Climate change impact: Parents, teachers rethink winter holidays for schools

Scientists urge schools to adapt holidays to new weather patterns.


February 14, 2017

ISLAMABAD: After a two-week winter break, school in Islamabad started as usual at the beginning of January - but Shumaila Nelofar’s two children did not go.

With the morning temperatures hovering just above freezing, their mother kept them at home rather than have them sit in unheated classrooms during a bone-chilling cold snap that gripped the capital for much of a month.

“How could I be so heartless to allow my children to go to school in the harsh cold?” she asked.  Her 10-year-old daughter Amina said that heavy fog on the first of January also forced her and her sister to turn back and return to their home in Ghouri, a neighbourhood on the outskirts of Islamabad, during their walk to school.

“It looked like dense wet clouds had landed on the ground, with almost zero visibility in the morning,” she told the Thomson Reuters Foundation recently as she and her sister returned home from school with their classmates.

Schools in Pakistan normally reopen on January 1, but this year many parents, particularly in Islamabad and its surrounding areas, have been reluctant to send their children as temperatures remain unusually low.

Some parents and teachers have urged the government to extend the normal two-week winter holidays to protect the health of both children and teachers - a measure some schools undertook.

“Teaching in classrooms without heaters in such freezing cold weather compelled me and the most of my fellow teachers to refuse to attend school,” said Naila Khan, a biology teacher at a government girls’ school in Islamabad’s upscale F-6 sector.

“Many schools like ours are without heaters to keep the classrooms warm, and even if there are heaters, they’re good for nothing because of extended gas and electricity outages,” she said.

Part of the problem, she said, was that the two-week school winter break is aimed to fall on the coldest days of the year - but this year the colder period came much later, as weather grows more unpredictable across the country as a result of climate change.

Hotter, longer summers

Schools are experiencing similar problems at the other end of the year as well when the weather turns too hot for students and teachers to focus on their work now that summer often extends beyond the usual June and July summer break.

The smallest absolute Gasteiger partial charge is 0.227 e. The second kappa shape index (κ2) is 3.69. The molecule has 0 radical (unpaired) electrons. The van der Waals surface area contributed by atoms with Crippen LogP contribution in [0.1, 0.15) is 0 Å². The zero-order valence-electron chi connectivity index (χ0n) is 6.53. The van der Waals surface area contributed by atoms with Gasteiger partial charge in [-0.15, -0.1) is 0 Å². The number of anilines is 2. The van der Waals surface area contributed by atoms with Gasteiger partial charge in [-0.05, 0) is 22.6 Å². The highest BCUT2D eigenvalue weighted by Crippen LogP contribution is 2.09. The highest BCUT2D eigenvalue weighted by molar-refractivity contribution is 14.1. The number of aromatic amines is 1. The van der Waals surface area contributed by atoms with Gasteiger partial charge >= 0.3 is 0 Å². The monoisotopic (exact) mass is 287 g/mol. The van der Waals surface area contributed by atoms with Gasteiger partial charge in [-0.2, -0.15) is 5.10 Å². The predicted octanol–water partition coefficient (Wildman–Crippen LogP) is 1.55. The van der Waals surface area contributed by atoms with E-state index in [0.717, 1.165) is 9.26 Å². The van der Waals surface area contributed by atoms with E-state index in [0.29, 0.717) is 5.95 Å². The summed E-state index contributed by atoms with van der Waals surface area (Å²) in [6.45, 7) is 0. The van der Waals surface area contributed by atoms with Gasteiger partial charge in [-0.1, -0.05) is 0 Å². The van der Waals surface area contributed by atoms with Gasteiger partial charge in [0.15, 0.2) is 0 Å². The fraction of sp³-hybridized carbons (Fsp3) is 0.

Last year, schools were supposed to reopen on August 1 after the usual two-month summer break, but the government extended the holiday until mid-August, following temperature highs of between 35 and 41 degrees Celsius in all but the mountainous northern areas.

Scientists at the Pakistan Meteorological Department (PMD) say that each successive summer since 2010 has been the hottest recorded in the country, with increasingly frequent and intense heatwaves.

At the same time, cold winter days have begun later each year for about the last six years.

Ghulam Rasul, head of the PMD and the permanent representative of Pakistan with the United Nations’ World Meteorological Organization, said significant natural variation was to be expected from year to year in the onset of winter and summer and in terms of temperature extremes.  But he added that a shift in the seasons of at least 15 days had been observed over the past 20 years, meaning that summer was beginning earlier and winter later than average.

He urged school officials to adapt school schedules to the new reality.

“Considering the highly erratic weather patterns, it would be a saner approach to adapt annual academic vacation schedules to the shifting seasonal patterns,” he said.

He suggested extending holiday leave periods by about two weeks to allow a “cushion” for more intense temperature extremes.

Thomson Reuters Foundation

Published in The Express Tribune, February 14th, 2017.

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